“This is unheard-of!”

“I’m not going anywhere!”

“I haven’t paid good money to walk along a stinking tunnel!!”

David wearily closed his eyes and passed his palm across his face. He just didn’t have the strength for indignation, he was just too tired. And he didn’t see much point in shouting at the empty air anyway.

He stood still for a little longer, waiting for people to start leaving the carriage, but it seemed that most of them preferred to stay where they were to demonstrate their anger at this monstrous injustice. It was a waste of time and, in particular, a waste of the time he had to rest before the next working day began.

Realising that nothing was happening, he finally decided to act. He pulled the headphones off completely, wound the cord around them and put them in his pocket. After looking around, he touched a man in a dark coat standing in front of him on the shoulder.

“Let me pass, please.”

The man turned around, leaving the way free for him as far as was possible in such a packed crowd. David pushed past him with difficulty, and also past several other passengers, who gave way before him as they felt the movement behind them. Reaching the door, he pressed the emergency release button. Something squeaked in the doors in front of him, but the two halves stayed in place. He grabbed the handle of one door and pulled it sideways. The door gave way, leaving a clear exit.

The emergency platform was only three paces away. David jumped and felt his shoes sink into the soft soil of the tunnel. It felt like some sort of disgusting mess. He looked around. The platform was raised a good metre above the ground. It wouldn’t be easy to climb onto it, he needed steps. A little way ahead of him he saw something of the sort and, listening to the squelching of his shoes in the mud, he set off in that direction. The commotion from the train was still echoing all along the tunnel.

After several steps, he noticed that the noise had ceased. He stopped and looked back in surprise. It turned out that the whole carriage was watching what he was doing with interest, like birds in the wilderness, incapable of taking any initiative themselves. David shrugged his shoulders and continued on his way.

When he had climbed onto the platform, he saw before him a tablet shining with a dull green light in the darkness. If it was to be believed, it was about a mile to the next station, but a hundred yards away in the opposite direction there was an emergency exit to the surface.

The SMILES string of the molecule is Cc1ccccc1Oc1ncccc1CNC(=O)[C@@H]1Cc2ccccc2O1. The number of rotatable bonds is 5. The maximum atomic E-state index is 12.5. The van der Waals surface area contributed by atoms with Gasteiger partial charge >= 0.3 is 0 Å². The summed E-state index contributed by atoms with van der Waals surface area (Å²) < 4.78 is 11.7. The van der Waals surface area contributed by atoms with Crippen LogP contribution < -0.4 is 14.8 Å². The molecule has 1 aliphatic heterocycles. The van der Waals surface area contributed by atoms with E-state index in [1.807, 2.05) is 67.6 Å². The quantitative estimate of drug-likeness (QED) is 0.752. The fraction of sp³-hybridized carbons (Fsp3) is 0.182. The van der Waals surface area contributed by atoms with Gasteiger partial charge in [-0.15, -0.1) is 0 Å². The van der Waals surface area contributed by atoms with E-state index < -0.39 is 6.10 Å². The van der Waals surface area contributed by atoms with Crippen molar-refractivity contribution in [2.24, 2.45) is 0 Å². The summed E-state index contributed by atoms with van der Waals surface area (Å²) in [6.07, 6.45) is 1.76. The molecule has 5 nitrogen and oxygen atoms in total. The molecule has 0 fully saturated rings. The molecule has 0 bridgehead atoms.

There was no sense in going on to the next station, since traffic appeared to have stopped on the entire branch line, so David decided to make for the emergency exit. When he reached it he found it was a well with iron rungs leading vertically upwards.

Without pause for thought, he clambered up. Fortunately the subway line was not very deep, it seemed to him. There was no illumination in the well, so he scrambled upwards by sense of touch, hoping not to stumble on anything in the darkness. He could hear the revolting squeaking of rats all around him.

A minute later, and shuddering with revulsion, he reached the hatch. Moving the heavy iron disc to one wide, he stood open-mouthed – instead of the starry night sky, he saw wavy green strips. The Northern Lights were spread out before him.

The Northern Lights in these latitudes?

David crawled out, shook himself and looked around, hoping to find out where he was. He was now standing in the middle of a pavement and it did not appear to be a street he knew. After turning around and around a few times in a vain attempt to see at least one familiar landmark, tall building or TV tower, he got out his smartphone. The ‘No Signal’ icon showed up in the corner of the screen.

He smiled ironically and switched on the map. There was no dark blue spot indicating his current position. Apparently the smartphone was awaiting a signal from the navigation satellites enabling it to determine his position. Time went by, but the spot did not appear. Eventually a message came up:

NO SIGNAL. DEAR USER, SIGNALS FROM THE NAVIGATION SATELLITES ONLY COVER THE DIRECT VISIBILITY ZONE. PLEASE MAKE SURE THERE ARE NO TALL BUILDINGS BLOCKING YOUR VIEW OF THE SKY.

He looked around sceptically. To the right there was just emptiness, a huge field overgrown with weeds with a low wire fence around it. Most of the paint had flaked off the wire and the fence itself was sagging in several places.